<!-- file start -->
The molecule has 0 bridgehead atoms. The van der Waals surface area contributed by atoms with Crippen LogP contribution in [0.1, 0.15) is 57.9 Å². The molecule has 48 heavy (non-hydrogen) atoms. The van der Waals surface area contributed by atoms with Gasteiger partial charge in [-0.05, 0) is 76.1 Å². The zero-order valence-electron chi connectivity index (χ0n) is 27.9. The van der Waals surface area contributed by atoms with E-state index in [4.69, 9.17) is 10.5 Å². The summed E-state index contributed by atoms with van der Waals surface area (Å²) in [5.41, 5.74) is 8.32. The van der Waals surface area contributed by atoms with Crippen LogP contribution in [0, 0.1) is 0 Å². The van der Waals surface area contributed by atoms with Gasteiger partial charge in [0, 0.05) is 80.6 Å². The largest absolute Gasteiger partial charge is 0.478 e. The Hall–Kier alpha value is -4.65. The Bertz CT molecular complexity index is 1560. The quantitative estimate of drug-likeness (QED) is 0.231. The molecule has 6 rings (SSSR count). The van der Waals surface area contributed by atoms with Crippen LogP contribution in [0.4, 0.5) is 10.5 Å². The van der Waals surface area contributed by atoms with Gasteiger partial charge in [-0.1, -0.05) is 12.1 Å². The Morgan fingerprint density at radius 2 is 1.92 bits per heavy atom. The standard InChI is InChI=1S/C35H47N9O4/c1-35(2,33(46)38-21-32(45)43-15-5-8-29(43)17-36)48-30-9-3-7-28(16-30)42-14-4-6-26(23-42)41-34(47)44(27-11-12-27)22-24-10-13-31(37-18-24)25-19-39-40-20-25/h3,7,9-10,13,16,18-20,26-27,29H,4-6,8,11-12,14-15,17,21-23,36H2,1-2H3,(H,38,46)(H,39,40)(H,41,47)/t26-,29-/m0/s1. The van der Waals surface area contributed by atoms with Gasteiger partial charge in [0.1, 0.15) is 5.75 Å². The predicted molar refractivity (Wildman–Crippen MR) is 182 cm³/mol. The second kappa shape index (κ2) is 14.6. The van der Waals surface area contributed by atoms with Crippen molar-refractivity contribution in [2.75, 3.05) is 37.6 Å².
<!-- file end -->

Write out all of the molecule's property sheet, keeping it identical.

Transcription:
The molecule has 0 bridgehead atoms. The van der Waals surface area contributed by atoms with Crippen LogP contribution in [0.1, 0.15) is 57.9 Å². The molecule has 48 heavy (non-hydrogen) atoms. The van der Waals surface area contributed by atoms with Gasteiger partial charge in [-0.05, 0) is 76.1 Å². The zero-order valence-electron chi connectivity index (χ0n) is 27.9. The van der Waals surface area contributed by atoms with E-state index in [4.69, 9.17) is 10.5 Å². The summed E-state index contributed by atoms with van der Waals surface area (Å²) in [5.41, 5.74) is 8.32. The van der Waals surface area contributed by atoms with Crippen LogP contribution in [0, 0.1) is 0 Å². The van der Waals surface area contributed by atoms with Gasteiger partial charge in [0, 0.05) is 80.6 Å². The largest absolute Gasteiger partial charge is 0.478 e. The Hall–Kier alpha value is -4.65. The Bertz CT molecular complexity index is 1560. The quantitative estimate of drug-likeness (QED) is 0.231. The molecule has 6 rings (SSSR count). The van der Waals surface area contributed by atoms with Crippen LogP contribution in [0.4, 0.5) is 10.5 Å². The van der Waals surface area contributed by atoms with Gasteiger partial charge in [-0.1, -0.05) is 12.1 Å². The Morgan fingerprint density at radius 2 is 1.92 bits per heavy atom. The standard InChI is InChI=1S/C35H47N9O4/c1-35(2,33(46)38-21-32(45)43-15-5-8-29(43)17-36)48-30-9-3-7-28(16-30)42-14-4-6-26(23-42)41-34(47)44(27-11-12-27)22-24-10-13-31(37-18-24)25-19-39-40-20-25/h3,7,9-10,13,16,18-20,26-27,29H,4-6,8,11-12,14-15,17,21-23,36H2,1-2H3,(H,38,46)(H,39,40)(H,41,47)/t26-,29-/m0/s1. The van der Waals surface area contributed by atoms with Gasteiger partial charge in [0.1, 0.15) is 5.75 Å². The predicted molar refractivity (Wildman–Crippen MR) is 182 cm³/mol. The second kappa shape index (κ2) is 14.6. The van der Waals surface area contributed by atoms with Crippen molar-refractivity contribution in [2.75, 3.05) is 37.6 Å².